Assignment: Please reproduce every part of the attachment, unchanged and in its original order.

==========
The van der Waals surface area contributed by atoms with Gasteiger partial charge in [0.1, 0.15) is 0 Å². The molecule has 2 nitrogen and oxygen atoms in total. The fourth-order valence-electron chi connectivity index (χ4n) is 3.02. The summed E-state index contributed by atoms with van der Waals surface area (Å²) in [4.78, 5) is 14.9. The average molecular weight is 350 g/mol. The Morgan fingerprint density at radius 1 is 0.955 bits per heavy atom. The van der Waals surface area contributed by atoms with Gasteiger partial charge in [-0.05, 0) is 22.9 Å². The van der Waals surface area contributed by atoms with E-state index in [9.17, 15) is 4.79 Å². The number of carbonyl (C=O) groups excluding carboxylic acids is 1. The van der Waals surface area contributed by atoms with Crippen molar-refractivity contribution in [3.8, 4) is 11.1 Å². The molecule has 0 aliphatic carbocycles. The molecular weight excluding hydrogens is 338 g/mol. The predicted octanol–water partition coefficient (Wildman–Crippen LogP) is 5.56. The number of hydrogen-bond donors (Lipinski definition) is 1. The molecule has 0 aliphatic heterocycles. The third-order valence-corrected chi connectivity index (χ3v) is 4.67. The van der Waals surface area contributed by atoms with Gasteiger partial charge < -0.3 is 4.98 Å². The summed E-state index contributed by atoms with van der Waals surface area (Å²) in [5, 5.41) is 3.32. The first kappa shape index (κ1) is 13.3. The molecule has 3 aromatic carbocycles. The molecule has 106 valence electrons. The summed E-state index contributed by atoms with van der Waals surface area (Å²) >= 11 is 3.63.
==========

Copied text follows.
The van der Waals surface area contributed by atoms with Gasteiger partial charge in [0.1, 0.15) is 0 Å². The molecule has 2 nitrogen and oxygen atoms in total. The fourth-order valence-electron chi connectivity index (χ4n) is 3.02. The summed E-state index contributed by atoms with van der Waals surface area (Å²) in [4.78, 5) is 14.9. The average molecular weight is 350 g/mol. The Morgan fingerprint density at radius 1 is 0.955 bits per heavy atom. The van der Waals surface area contributed by atoms with Gasteiger partial charge in [-0.05, 0) is 22.9 Å². The van der Waals surface area contributed by atoms with E-state index in [9.17, 15) is 4.79 Å². The number of carbonyl (C=O) groups excluding carboxylic acids is 1. The van der Waals surface area contributed by atoms with Crippen molar-refractivity contribution in [3.8, 4) is 11.1 Å². The molecule has 0 aliphatic carbocycles. The molecular weight excluding hydrogens is 338 g/mol. The predicted octanol–water partition coefficient (Wildman–Crippen LogP) is 5.56. The number of hydrogen-bond donors (Lipinski definition) is 1. The molecule has 0 aliphatic heterocycles. The third-order valence-corrected chi connectivity index (χ3v) is 4.67. The van der Waals surface area contributed by atoms with Gasteiger partial charge < -0.3 is 4.98 Å². The summed E-state index contributed by atoms with van der Waals surface area (Å²) in [5, 5.41) is 3.32. The first kappa shape index (κ1) is 13.3. The molecule has 3 aromatic carbocycles. The molecule has 106 valence electrons. The summed E-state index contributed by atoms with van der Waals surface area (Å²) >= 11 is 3.63.